Communicating%20Across%20Cultures.athens%20docx

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Communicating Across Cultures: Service-Learning Experience Enhances Student Sensitivity to Issues of Diversity. Abstract Colleges and universities across the nation are responding in a variety of ways to the imperative of increasing students’ intercultural sensitivity in emerging diverse environments. Intercultural sensitivity is defined and conceptualized in this article as “sensitivity to the importance of cultural differences and to the points of view of people from other cultures.” It is also important to note that empirical evidence on instruments and other methods of assessing the impact of these varying experiences for developing intercultural sensitivity has been very limited to date and remains a challenge. This research examines shifts in students’ attitudes toward cultural difference while students participated in a semester long service-learning experience as a requirement of a diversity consciousness course. Communicating Across Cultures is a three credit hour course that provides an opportunity for students in the field of Agriculture to gain an understanding of their place and others in a multicultural society, the United States. It is designed to present an academic overview of multiculturalism as it has evolved to this day. This course was developed to fulfill a newly instituted multicultural understanding requirement in the College of Agriculture at Purdue University. The course is offered every semester but the data reported in this study was secured from the fall semester of 2008. Our research question: “Is there a correlation between student participation through the service- learning component of a diversity consciousness course and positive change in those students’ intercultural sensitivity?” By employing a developmental model of intercultural sensitivity and an associated survey instrument, we measured students’ degrees of sensitivity toward cultural difference and how they may have changed following intercultural exposure during a semester of service- learning experiences.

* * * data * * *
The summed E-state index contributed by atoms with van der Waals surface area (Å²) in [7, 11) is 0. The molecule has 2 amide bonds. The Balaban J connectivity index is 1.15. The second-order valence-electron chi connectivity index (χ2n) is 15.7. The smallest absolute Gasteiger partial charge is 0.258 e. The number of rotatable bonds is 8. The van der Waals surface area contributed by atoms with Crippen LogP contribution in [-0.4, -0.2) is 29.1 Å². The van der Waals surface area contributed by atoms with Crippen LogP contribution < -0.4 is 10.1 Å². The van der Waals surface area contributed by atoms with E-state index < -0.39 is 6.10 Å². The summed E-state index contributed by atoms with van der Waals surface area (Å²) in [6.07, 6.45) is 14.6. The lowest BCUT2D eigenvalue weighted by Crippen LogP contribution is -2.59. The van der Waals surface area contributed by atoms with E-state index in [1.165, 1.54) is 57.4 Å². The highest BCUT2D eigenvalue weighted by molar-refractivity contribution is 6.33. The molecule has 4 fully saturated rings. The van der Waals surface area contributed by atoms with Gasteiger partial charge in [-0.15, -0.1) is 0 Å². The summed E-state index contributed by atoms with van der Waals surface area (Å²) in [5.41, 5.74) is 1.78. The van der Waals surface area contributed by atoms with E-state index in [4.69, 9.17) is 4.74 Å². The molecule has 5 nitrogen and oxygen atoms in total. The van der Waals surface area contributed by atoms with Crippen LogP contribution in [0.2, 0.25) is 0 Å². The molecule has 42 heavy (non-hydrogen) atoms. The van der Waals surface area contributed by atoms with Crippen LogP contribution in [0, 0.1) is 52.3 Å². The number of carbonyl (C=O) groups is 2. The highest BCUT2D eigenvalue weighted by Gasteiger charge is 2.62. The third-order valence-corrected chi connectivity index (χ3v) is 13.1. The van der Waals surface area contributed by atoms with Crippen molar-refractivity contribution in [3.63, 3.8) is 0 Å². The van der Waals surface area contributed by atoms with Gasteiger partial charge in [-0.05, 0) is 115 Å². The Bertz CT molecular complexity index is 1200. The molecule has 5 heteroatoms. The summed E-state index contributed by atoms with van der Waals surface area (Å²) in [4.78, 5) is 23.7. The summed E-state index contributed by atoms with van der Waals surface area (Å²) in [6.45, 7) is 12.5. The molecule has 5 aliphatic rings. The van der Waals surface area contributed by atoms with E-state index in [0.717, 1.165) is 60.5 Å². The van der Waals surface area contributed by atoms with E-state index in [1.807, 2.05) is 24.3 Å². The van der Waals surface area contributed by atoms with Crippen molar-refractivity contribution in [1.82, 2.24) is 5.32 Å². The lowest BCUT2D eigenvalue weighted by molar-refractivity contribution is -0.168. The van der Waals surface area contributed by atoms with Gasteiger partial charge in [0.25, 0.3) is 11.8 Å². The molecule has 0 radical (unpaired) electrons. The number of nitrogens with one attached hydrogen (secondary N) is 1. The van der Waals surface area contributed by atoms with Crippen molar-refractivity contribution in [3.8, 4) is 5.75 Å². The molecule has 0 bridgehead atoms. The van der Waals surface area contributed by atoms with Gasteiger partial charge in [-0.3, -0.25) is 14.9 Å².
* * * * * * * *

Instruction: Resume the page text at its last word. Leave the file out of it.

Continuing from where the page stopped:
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Our preliminary results indicate that attitudes shifted on two dimensions of intercultural sensitivity in the predicted direction of greater openness to other cultures. The most notable shift was toward greater engagement with Acceptance of cultural difference. Acceptance of other cultures is one of several learning objectives for the course. The research suggest that a combination of diversity related course offerings, special cultural events on and off campus, and a campus that is welcoming and inclusive in nature can make an enormous contribution to the development of greater intercultural understanding. Our study also suggest that any campus activity aimed at promoting diversity and the understanding human differences will be more successful when they employ the pedagogy of service- learning. Our approach to service-learning ensures that human differences are viewed in their context, not in isolation or by standards of one’s own perspective, background, and experiences. Introduction
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